Eating too much of the common sweetener fructose increases the risk of leptin resistance, a condition that can lead to obesity when paired with a high-fat, high-calorie diet, experiments on rats have revealed.
Researchers at the University of Florida College of Medicine in Gainesville, who led the experiments, described leptin as a hormone that plays a role in helping the body to balance food intake with energy expenditure, and leptin resistance as a condition when the body stops responding to it.
They highlighted that fact that leptin resistance is associated with weight gain and obesity in the face of a high-fat, high-calorie diet.
Though fructose is found in fruit, the researchers say that the normal consumption of fruit is not problematic.
According to them, it is the consumption of table sugar and high-fructose corn syrup, added to many foods these days, which is causing people to eat much more fructose than ever before.
For their study, the researchers fed two groups of rats the same diet over a period of six months, with one important exception: one group consumed a lot of fructose while the other received no fructose.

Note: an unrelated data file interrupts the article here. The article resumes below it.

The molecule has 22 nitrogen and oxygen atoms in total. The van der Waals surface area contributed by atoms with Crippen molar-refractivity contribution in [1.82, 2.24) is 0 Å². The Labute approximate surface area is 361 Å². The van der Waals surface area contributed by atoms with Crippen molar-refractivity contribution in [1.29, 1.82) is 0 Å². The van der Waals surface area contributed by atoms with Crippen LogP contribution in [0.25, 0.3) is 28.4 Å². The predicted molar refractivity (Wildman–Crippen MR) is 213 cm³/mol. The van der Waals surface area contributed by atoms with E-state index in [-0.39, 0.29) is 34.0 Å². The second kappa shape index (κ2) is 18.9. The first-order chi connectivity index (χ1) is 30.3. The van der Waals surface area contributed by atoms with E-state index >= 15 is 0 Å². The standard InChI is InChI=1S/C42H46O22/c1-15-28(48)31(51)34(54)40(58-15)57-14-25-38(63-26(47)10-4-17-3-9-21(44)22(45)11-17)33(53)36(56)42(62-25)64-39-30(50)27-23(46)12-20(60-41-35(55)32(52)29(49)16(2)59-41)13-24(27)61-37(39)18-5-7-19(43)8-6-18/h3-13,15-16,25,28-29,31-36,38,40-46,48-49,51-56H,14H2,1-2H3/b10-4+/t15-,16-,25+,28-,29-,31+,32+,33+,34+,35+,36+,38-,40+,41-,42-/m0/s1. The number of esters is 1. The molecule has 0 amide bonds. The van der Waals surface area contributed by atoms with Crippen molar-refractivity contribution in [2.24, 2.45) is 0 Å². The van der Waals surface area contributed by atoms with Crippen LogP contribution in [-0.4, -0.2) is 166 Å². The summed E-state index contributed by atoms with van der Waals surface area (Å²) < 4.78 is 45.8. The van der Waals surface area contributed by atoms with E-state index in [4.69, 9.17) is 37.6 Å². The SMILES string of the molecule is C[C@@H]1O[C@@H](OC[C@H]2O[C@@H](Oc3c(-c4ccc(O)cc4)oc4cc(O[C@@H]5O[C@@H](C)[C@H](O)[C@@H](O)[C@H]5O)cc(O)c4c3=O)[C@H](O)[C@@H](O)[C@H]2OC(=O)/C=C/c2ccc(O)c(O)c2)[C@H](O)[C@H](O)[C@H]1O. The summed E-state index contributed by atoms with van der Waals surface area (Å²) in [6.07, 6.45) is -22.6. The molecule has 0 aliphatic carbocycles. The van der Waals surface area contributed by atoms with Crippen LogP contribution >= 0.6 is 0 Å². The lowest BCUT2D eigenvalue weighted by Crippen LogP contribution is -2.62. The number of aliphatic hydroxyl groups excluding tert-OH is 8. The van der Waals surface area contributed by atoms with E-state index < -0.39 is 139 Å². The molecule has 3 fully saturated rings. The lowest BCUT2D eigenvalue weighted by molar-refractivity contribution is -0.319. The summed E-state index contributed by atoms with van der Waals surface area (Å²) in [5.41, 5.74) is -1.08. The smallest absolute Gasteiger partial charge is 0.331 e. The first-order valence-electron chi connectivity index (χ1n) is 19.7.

During the six months, there were no differences in food intake, body weight, and body fat between rats on the high-fructose and the rats on the fructose-free diets. There was also as no difference between the two groups in the levels of leptin, glucose, cholesterol or insulin found in their blood.
The only difference observed at the end of the six months was that the rats on the high-fructose diet had higher levels of triglycerides in their blood.
In order to find out whether the animals had become leptin resistant, the researchers injected them with the hormone: the rats whose leptin response was functioning normally would lower their food intake.
The team observed that the rats on the high-fructose diet had become leptin resistant, as they did not lower their food intake when given leptin.
This first six months of the study showed that leptin resistance can develop silently.
"Usually, leptin resistance is associated with obesity, but in this case, leptin resistance developed without obesity. This was very surprising," said Alexandra Shapiro, a member of the research team.
Further experiments showed that the leptin resistant rats ate more and gained much more weight and fat than the leptin responsive animals on the fructose-free diet.
"This study may explain how the global increase in fructose consumption is related to the current obesity epidemic," Shapiro said.
The researchers plan to study in their future research whether leptin resistance can be reversed by removing or reducing the fructose content of the diet.
Their latest findings have been published in the American Journal of Physiology.